Ahh the double album. With a few notable exceptions there is a general rule that can apply to all of them. Namely, that if you trimmed some of the filler and made the double album into a single record, you would come up with a better overall product. While that is unfortunately true of The River, that doesn’t change the fact that Springsteen’s fifth album contains some of his very best songs. ‘Hungry Heart’ marks a musical evolution into pure, old fashioned pop music, ‘Independence Day’ is a stunning, maudlin ballad and the title track, ‘The River’, is quite simply one of the best songs ever written.

The River would work better as a single album but as a body of work it is still extraordinarily good.

6. The Rising (2002)

Key Track: Waitin’ on a Sunny Day

What They Said: ‘A brave and beautiful album of humanity, hurt and hope from the songwriter best qualified to speak to and for his country … A towering achievement’ – Uncut magazine

For an artist to release an album that so defines the time in which it is written is remarkable. For an artist to soothe the broken heart of a nation is exceptional. For an artist to do all of that on their 12th album at the age of 53 is unheard of.

When Bruce Springsteen recorded this group of songs as a response to the devastating terrorist attacks on 9/11, he surely didn’t realise that he would capture the zeitgeist so perfectly but songs such as ‘My City of Ruins’, ‘Lonesome Day’ and ‘The Rising’ allowed a nation to grieve whilst also daring to hope for the future. It helped that The Rising was Springsteen’s best collection of songs since Born in the U.S.A. almost 20 years earlier.

5. Live 1975-1985 (1986)

Key Track: The River

What They Said: ‘If nothing else, this set is an extraordinary demonstration of how Springsteen’s telepathic command of a concert audience has increased in direct proportion to the size of his stage.’ – Rolling Stone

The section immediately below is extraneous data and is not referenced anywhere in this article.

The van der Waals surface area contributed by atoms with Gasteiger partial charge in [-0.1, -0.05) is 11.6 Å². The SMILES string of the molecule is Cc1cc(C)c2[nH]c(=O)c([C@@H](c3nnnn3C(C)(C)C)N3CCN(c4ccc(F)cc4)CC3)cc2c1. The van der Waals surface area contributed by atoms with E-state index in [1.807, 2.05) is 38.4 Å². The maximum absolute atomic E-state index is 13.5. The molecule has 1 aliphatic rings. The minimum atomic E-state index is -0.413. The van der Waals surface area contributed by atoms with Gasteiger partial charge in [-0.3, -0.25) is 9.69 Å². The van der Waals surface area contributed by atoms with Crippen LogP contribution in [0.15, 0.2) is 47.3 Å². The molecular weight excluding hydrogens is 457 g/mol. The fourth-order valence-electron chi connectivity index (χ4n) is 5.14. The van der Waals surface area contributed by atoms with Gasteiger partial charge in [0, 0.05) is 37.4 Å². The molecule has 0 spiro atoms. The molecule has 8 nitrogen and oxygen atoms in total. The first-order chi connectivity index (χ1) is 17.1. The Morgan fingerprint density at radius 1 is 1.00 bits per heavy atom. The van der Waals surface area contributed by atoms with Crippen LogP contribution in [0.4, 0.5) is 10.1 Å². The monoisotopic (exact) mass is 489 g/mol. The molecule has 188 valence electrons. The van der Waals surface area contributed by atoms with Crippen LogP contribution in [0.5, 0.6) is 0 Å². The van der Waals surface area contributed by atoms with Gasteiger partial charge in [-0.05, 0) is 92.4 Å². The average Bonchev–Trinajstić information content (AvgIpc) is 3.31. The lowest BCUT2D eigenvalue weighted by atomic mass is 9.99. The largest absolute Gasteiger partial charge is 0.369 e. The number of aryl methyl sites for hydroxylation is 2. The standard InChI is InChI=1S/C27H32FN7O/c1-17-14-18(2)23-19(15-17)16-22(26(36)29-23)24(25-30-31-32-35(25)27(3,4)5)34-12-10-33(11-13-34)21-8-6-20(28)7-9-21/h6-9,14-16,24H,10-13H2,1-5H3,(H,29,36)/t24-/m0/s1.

I’ve always found live albums a little disappointing. Aside from masterpieces such as Thin Lizzy’s Live and Dangerous, they tend to be self indulgent, mediocre affairs. However, Springsteen’s live anthology Live 1975-1985 is the bottle of barrel-aged whiskey on a shelf full of Lambrini. A whopping 40 songs showcase the most productive stage of Springsteen’s career and finds the E Street Band in their pomp. Not only does the record serve up stunning versions of studio favourites, it also features a number of unreleased songs, as well as covers of songs as disparate as Edwin Starr’s ‘War’ and Tom Waits’ ‘Jersey Girl’.

The jewel in the crown is the 11 minute version of ‘The River’ which features an incredible spoken word intro from Springsteen about his experiences of being drafted for the Vietnam war. As good as live music gets.

4. Born in the U.S.A. (1984)

Key Track:  I’m on Fire

What They Said: ‘I never felt like I ever played a note for the money. I think if I did, people would know, and they’d throw you out of the joint. And you’d deserve to go. But at the same time, it was a part of the dream.’ – Bruce Springsteen

Success is a curious thing. For many artists, the acquisition of success often involves losing the very thing that made you so successful in the first place. History is littered with bands who perhaps compromised their vision in exchange for fame. Green Day, Kings of Leon, U2, they all chased the dollar and they have all tarnished their legacy in one way or another. On Born in the U.S.A. Bruce Springsteen accomplished something very difficult. He made one of the most successful albums ever whilst still putting out a great rock record.